· Laurel Leaf
· Paperback · March 12, 2002 · $7.99 · 978-0-440-41668-5 (0-440-41668-X)
Also available as an eBook.
1. From the very beginning of the novel, Harold is on a journey. What is he looking for? Does he find it?
2. At no time during this journey does Harold stop and wonder about the consequences of running away. Why not?
3. Describe Harold’s personality. Which of his characteristics do you find admirable?
4. “And across the wide front window of May’s Cafe was a poem in slanting lines:
He’s ugly and stupid
He’s dumb as a post
He’s a freak and a geek
He’s Harold the Ghost.” (p. 3)
Harold has seen this cruel rhyme and heard the people of Liberty call him names such as Whitey, Maggot, and Harold the Ghost so often that he has accepted it all as true. How do other people’s perceptions of Harold affect his perception of himself? How do others’ perceptions of you affect the way you look upon yourself?
5. The Gypsy Magda asks Harold, “If you think that you are less than them, can you blame them for thinking they are better?” (pp. 88—89) Discuss the meaning of her question. When does Harold begin to see himself clearly? How has society tried to justify its treatment of minorities, foreigners, and others who don’t fit into the conventional models of the community?
6. Harold struggles to exist between two competing worlds: the world of the sideshow performers and the world of the “normal” people. Teens are often faced with a similar dilemma: family versus friends or one group of friends
versus another. How would you manage these choices without alienating one group or the other?
7. “The morning clouds were thick toward the west. Blue and black, smeared with yellow, they made the sky look bruised and battered.” (p. 45)
There are beautiful descriptive passages throughout the novel. Read aloud your favorite of these lyrical passages and talk about why you find them so pleasing.
8. Throughout the novel, there are characters, events, and places that are symbols for ideas: the circus, the Cannibal King, the Oregon Trail, and the storm, to name a few. What does each of these metaphors represent?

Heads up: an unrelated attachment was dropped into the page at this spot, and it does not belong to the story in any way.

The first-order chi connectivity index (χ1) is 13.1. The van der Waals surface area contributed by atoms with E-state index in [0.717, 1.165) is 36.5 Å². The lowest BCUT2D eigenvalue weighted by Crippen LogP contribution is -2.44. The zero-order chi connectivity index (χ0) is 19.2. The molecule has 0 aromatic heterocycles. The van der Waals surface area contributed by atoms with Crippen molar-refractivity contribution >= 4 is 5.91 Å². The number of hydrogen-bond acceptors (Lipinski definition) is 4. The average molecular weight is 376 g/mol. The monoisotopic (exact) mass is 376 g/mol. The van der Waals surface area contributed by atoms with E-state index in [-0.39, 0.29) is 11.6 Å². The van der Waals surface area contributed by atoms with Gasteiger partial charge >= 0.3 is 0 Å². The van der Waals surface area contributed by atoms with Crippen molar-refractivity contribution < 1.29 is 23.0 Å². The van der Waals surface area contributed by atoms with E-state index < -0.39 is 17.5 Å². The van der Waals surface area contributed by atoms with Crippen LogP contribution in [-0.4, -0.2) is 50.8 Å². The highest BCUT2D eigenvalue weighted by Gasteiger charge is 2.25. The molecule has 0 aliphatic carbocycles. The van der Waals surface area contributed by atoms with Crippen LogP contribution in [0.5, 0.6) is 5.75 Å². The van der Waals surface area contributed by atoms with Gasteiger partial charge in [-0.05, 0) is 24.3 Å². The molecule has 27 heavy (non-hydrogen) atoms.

9. Whenever Harold feels threatened, he closes his eyes tightly and chants silently to himself, “No one can see me, no one can hurt me. The words that they say cannot harm me.” (p. 11) Harold’s belief in his own invisibility defines his sense of being an alien. Many teens share these feelings of being an outsider. How have you experienced these feelings? How do you deal with them?
10. At first Harold thinks Samuel is the ugliest thing he has ever seen. Yet when Harold stares into Samuel’s eyes he sees something other than ugliness. Samuel and Tina carry the message that a person’s self-worth is determined by what is inside, not by physical appearance. But every message from the media today seems to be that your physical appearance is the only important thing. Where do you stand on this issue? Talk about the instances in the novel where the sideshow performers show their goodness. In which instances in the novel do the “normal” people show their lack of humanity?
11. “Beware the ones with unnatural charm. And the beast that feeds with its tail. . . . A wild man’s meek and a dark one’s pale. And there comes a monstrous harm.” (p. 60)
This is one of Gypsy Magda’s prophecies in the novel. What are some of the others? What do her prophecies mean? Do they come true?
12. We meet Tina, Samuel, and the other malformed sideshow performers when they are adults. What do you suppose it was like for them as teenagers? Did they view themselves as freaks? Did they have the same hopes and aspirations that you do? Do you think they would receive the same kind of treatment now as they did back then?
13. Harold is beset with loss. His father dies in World War II, and his brother is missing in action; he feels he has lost his mother to another man; he loses his dream romance with Flip, the bareback rider; he witnesses the death of Tina; and he even suffers from the lack of pigment in his skin. How does Harold deal with these losses? What losses have you had in your life? How did you cope with them?
14. When Harold first meets Tina, it is she who says to Harold, “Maybe you should come with us.” (p. 16) Yet her dying words to him are “Go see your mama. Okay? . . . She’ll miss you, kiddo.” (p. 313) What does Tina know about what Harold needs?
Discussion questions prepared by Clifford Wohl, educational consultant.